The opinion of the court was delivered by: POLLAK
The class which is selected to be certified is a class of all Pennsylvania households which have earned income who have applied for or who are receiving assistance pursuant to the Aid to Families of Dependent Children Program, the Program popularly known as AFDC.
The Philadelphia Welfare Rights Organization is an organization of mass membership including large numbers of persons who would be within the proposed class.
Constance James is one such person. She is a working mother who is a recipient of AFDC supplemental assistance.
The complaint in this matter was filed somewhat over two months ago, on April 8. The named defendants were Helen O'Bannon, the Secretary of the Pennsylvania Department of Public Welfare, and Don Stovall, who is the county official here in Philadelphia charged with administering the AFDC program in Philadelphia.
At a conference in chambers on the 9th of April, I granted Constance James' motion to proceed in forma pauperis.
The plaintiffs' motion for a temporary restraining order was withdrawn in light of the surfacing of an opinion in the District Court in Maine by Judge Cyr in Dickenson v. Petit, 536 F. Supp. 1100 (1982).
The fact of that decision which represents in substance a rejection of the position which plaintiffs here are espousing was a counter-balance to the somewhat earlier decision in the Southern District of New York which plaintiffs were and have continued to be strongly reliant upon. The decision in New York is RAM v. Blum, 533 F. Supp. 933. That's a decision by Judge Wood of the Southern District of New York.
On the 14th of April, the plaintiffs refiled or renewed not a motion for a temporary restraining order but a preliminary injunction and argument was held on that motion on the 16th of April. Meanwhile, the Pennsylvania defendants, Secretary O'Bannon and Mr. Stovall, had moved to join as an additional party defendant, the Honorable Richard Schweiker, Secretary of the Department of Health and Human Services. That motion I granted, and since that time Ms. Moskal has entered her appearance for and served as vigorous advocate of Secretary Schweiker's position, helping to enlarge and illuminate the debate very usefully.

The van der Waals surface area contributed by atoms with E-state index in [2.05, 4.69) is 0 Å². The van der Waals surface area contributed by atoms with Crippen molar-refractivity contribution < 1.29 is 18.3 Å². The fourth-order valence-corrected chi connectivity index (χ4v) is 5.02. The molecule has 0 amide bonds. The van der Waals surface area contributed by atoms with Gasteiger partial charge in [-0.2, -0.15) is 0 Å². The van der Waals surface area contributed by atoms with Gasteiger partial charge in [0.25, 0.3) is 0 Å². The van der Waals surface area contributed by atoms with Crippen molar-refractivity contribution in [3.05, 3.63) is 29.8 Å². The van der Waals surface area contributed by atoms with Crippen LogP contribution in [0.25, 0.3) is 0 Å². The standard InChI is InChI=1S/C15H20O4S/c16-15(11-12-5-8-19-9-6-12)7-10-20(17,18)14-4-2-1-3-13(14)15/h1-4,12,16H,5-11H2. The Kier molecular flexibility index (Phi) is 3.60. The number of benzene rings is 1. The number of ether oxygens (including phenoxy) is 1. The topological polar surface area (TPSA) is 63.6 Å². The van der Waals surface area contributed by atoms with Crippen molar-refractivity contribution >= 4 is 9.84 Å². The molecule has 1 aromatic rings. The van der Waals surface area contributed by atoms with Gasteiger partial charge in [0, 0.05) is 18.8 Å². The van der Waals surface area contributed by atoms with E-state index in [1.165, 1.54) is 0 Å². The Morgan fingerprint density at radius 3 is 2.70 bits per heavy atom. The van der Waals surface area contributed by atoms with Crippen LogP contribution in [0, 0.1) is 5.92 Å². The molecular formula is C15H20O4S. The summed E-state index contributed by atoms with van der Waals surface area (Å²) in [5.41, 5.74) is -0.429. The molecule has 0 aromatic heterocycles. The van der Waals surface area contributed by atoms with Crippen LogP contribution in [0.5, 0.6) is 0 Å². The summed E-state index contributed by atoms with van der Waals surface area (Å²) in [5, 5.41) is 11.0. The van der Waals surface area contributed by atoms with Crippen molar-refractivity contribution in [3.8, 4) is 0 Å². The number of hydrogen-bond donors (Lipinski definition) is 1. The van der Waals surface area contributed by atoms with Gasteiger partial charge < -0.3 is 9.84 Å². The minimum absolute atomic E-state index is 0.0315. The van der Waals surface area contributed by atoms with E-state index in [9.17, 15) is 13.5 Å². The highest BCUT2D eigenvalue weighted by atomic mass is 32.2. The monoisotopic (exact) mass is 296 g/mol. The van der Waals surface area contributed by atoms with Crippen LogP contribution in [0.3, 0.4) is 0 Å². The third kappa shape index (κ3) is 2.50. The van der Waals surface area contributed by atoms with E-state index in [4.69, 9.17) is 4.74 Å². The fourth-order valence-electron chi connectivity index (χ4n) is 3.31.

As of April 16, because we did not have the views of Secretary Schweiker, and the record did not seem in its other respects to be a really fit vehicle for determining the motion for preliminary injunction, I requested the parties to submit further briefs. Such further briefs, to which have been appended various documentary exhibits, have been submitted, and oral argument was held on the basis of those further submissions yesterday, June 17.
At the outset this afternoon I think it appropriate to rule on the motion by plaintiffs for class certification. There appears to be no opposition to that motion, and there would appear to be no sound basis for opposing it. It seems evident that various conditions of a class certification set forth in Rule 23(a) and 23(b)(2) are fully met here. Regrettably, a fact of society is more than adequate numerosity in the class of AFDC applicants and/recipients. The central legal issue is one that is common to all members of the class.
Plaintiff James' claim would appear to be typical of the claims, and plaintiff James is most assuredly represented by counsel highly versed in these problems and well qualified to carry the banner of the class. So, with plaintiff James as class president, as it were, the motion for class certification of the class as described will be granted.
I would note that class certification was authorized in the two cases to which I have referred -- Judge Ward's RAM v. Blum in the Southern District of New York, and Judge Cyr's case, the Petit case in Maine.
To rule on the motion, I think it would be helpful to give some description of the background of plaintiffs' claim. Briefly put, it is plaintiffs' contention that Pennsylvania's newly promulgated method for calculating the income of a family receiving supplemental AFDC assistance fails to conform with federal requirements. Specifically, it is plaintiffs' argument that Pennsylvania is bound by what plaintiffs contend to be long-standing federal statutory provisions and regulations to consider only net income which is actually available for current use when calculating the income level of AFDC recipients.